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Eternal Father, Strong to Save

posted Nov 11, 2012, 10:36 AM by Unknown user   [ updated May 25, 2016, 3:23 PM ]
This “Armed Forces Hymn” prays for those on active military duty.  Rev. William Whiting, who lived on the coast of England and had once survived a furious storm in the Mediterranean, wrote this poem in 1860 for a student of his who was about to sail to the United States. 

The following year his text was set to music by another English clergyman, Rev. John B. Dykes, who composed many well-known hymns, including Holy, Holy, Holy and Nearer, My God to Thee.  He called this tune MELITA, the old name for Malta; the site of the shipwreck St. Paul writes about in chapters 27-28 in Acts of the Apostles. 

In 1879, the United States Naval Academy started the practice, still in use today, of concluding each Sunday's Divine Services by singing the first verse, causing it to become known as the “Navy Hymn”.  Bishop Robert N. Spencer altered some of the original text for the 1937 U.S. Episcopalian hymnal to recognize additional modes of transportation used in the military; on land in the second verse for the army and in the air in the third verse for the air force.  Additional verses have subsequently been written for the Marines, Seabees, submariners, astronauts, SEALS, doctors, nurses and the Coast Guard.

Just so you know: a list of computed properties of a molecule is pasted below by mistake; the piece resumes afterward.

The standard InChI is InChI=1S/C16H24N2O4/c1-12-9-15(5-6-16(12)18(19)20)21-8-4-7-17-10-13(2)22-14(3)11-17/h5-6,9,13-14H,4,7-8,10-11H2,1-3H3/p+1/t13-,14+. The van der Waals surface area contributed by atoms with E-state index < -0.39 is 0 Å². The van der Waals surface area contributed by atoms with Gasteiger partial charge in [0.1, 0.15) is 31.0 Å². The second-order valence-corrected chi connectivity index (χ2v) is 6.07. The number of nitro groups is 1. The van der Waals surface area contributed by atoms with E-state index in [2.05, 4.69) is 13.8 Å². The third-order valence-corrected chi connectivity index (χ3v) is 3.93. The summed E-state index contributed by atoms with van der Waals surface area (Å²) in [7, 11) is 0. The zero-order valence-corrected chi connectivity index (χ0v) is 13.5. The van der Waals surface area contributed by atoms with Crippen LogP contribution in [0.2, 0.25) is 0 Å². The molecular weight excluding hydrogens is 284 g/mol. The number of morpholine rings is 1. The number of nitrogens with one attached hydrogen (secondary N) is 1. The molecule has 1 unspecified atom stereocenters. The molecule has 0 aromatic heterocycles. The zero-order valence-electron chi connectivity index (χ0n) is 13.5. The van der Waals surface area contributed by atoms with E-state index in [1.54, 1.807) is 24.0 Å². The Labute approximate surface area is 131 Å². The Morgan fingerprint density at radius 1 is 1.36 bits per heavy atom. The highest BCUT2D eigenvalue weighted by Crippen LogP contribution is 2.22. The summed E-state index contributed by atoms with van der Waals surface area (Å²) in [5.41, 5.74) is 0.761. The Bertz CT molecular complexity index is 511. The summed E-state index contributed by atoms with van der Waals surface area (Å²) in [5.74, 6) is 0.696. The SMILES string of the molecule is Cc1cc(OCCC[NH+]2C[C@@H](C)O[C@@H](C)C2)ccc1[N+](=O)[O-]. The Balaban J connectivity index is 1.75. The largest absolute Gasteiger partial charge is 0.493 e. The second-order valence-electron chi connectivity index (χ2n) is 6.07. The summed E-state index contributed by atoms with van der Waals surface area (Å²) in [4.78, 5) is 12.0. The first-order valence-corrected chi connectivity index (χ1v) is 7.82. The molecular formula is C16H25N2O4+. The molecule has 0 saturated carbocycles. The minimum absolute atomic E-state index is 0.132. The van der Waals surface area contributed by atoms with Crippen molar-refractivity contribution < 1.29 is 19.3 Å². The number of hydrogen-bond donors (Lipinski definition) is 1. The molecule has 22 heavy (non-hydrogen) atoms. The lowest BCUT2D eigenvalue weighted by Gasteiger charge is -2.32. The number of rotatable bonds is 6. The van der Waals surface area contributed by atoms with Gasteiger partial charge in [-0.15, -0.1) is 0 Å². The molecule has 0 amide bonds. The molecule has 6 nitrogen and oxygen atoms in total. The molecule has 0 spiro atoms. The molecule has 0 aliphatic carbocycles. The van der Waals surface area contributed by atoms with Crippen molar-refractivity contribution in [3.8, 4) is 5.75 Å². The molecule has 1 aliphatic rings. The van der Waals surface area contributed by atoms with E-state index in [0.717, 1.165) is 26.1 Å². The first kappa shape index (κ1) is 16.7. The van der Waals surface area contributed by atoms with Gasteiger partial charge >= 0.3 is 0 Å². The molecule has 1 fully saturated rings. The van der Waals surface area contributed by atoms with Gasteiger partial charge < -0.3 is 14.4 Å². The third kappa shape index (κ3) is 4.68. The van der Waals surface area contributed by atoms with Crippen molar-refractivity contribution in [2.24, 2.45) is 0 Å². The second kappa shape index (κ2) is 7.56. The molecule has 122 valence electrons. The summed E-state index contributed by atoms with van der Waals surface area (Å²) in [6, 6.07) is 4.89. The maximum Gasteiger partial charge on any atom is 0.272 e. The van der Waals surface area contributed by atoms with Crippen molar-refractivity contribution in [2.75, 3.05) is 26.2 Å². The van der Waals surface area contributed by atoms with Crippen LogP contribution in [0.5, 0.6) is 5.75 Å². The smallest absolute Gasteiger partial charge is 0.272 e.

It was the last hymn sung during the Sunday, April 14 church service aboard the RMS Titanic, just hours before it sank.  It was Franklin D. Roosevelt’s favorite, and sung at his funeral, as well as Richard Nixon's.  It was played as John F. Kennedy's body was carried up the steps of the capitol to lie in state, and at Ronald Reagan's funeral by the Navy Band and the Coast Guard Band.  For Gerald R. Ford's funeral it was performed by the U.S. Navy Sea Chanters.  And it was sung by the congregation of St. Bartholomew's Church in New York City for Walter Cronkite's funeral.  It's been heard in the TV series 24 and JAG, as well as the movies Crimson Tide, The Right Stuff, The Perfect Storm and Titanic, though that film anachronistically uses the 1940's verses that hadn't been written yet in 1912.